Well… not really. Sorry to have scared you. The news today is actually that Motorola’s name is being phased out by Lenovo. We will no longer know the company by the name Motorola. Instead, they’re simply part of Lenovo, and their phones will be named “Moto by Lenovo.”
Let it sink in. Done? OK, now you can weep for the death of an iconic and important brand. Motorola was the first company to explore the possibility of being able to make calls on a phone that didn’t have to be tethered to a wall. They were responsible for a lot of the tech that makes cellular communication possible, and owned many of the most important patents related to that stuff before Google bought and consumed them.
And then they were bought by Lenovo. The early going seemed fine. Motorola was confident that it’d be business as usual, with operations being controlled by the existing executive group that was with Motorola since their original split. But somewhere down the line Lenovo decided they wanted to be more involved, and they wanted to take the reigns on R&D and software development. They went as far as laying off 20% of Motorola’s workforce and shutting down 3 of their Chicago buildings.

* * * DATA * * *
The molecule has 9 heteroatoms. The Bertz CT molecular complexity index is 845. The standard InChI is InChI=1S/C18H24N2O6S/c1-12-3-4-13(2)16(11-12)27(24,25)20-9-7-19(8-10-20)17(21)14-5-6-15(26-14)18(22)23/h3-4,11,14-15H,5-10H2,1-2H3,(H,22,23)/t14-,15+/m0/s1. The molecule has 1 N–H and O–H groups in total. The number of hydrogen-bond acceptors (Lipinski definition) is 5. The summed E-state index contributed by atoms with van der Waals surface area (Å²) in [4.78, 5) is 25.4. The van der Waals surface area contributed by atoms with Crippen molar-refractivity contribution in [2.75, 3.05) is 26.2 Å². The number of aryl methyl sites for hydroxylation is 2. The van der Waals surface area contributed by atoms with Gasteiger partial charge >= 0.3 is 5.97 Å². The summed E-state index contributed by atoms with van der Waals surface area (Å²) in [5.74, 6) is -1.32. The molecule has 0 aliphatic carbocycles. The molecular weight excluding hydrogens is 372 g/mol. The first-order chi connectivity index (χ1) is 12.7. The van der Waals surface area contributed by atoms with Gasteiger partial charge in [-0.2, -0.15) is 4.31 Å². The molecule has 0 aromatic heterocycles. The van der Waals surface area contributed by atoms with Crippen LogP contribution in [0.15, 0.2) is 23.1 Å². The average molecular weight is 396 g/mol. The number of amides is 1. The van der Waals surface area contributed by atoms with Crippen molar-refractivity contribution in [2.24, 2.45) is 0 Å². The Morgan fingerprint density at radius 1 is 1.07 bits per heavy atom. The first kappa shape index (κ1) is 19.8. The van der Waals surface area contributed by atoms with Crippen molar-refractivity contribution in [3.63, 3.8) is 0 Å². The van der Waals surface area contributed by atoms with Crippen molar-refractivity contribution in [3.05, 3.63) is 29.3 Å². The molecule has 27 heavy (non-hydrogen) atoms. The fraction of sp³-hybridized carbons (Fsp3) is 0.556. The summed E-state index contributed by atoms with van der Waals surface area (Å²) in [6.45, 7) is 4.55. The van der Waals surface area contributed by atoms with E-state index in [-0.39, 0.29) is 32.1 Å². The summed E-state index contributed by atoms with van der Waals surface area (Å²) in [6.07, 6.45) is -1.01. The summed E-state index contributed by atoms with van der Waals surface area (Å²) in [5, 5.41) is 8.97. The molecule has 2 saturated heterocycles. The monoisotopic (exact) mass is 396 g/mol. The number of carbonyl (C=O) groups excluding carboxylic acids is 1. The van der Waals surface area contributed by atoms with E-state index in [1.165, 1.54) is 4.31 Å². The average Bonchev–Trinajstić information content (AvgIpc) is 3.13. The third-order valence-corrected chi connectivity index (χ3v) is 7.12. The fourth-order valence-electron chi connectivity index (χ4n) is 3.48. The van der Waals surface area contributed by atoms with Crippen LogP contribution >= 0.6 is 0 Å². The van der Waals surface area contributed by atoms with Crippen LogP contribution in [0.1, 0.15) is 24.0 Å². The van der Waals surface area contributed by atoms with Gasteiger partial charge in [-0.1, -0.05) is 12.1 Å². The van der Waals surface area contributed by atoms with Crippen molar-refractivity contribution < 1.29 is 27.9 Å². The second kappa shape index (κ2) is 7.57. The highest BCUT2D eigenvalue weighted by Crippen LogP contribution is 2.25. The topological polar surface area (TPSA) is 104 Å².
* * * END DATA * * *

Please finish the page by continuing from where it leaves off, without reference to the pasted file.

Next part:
Somehow, they’d lost faith in Motorola. Perhaps sales simply weren’t great, and Motorola’s business plan to improve that wasn’t good enough for Lenovo. Perhaps Lenovo simply wants change for the sake of change. We can’t say.
But the spirit of Motorola should still live on. “Moto by Lenovo” will become the top-line brand for the Chinese company, and it’ll still be headed up by Rick Osterloh, who has been with Motorola throughout the entirety of this rollercoaster ride. Meanwhile, their lesser-known Vibe line will be reserved for the budget devices they’ll continue to pump out.
Thus ends an era of an influential brand that played an extremely important role in all stages of the growth of the wireless industry, and all because Lenovo is looking to build their own brand. Only time will tell whether it will have been worth it when we look back on this move down the line.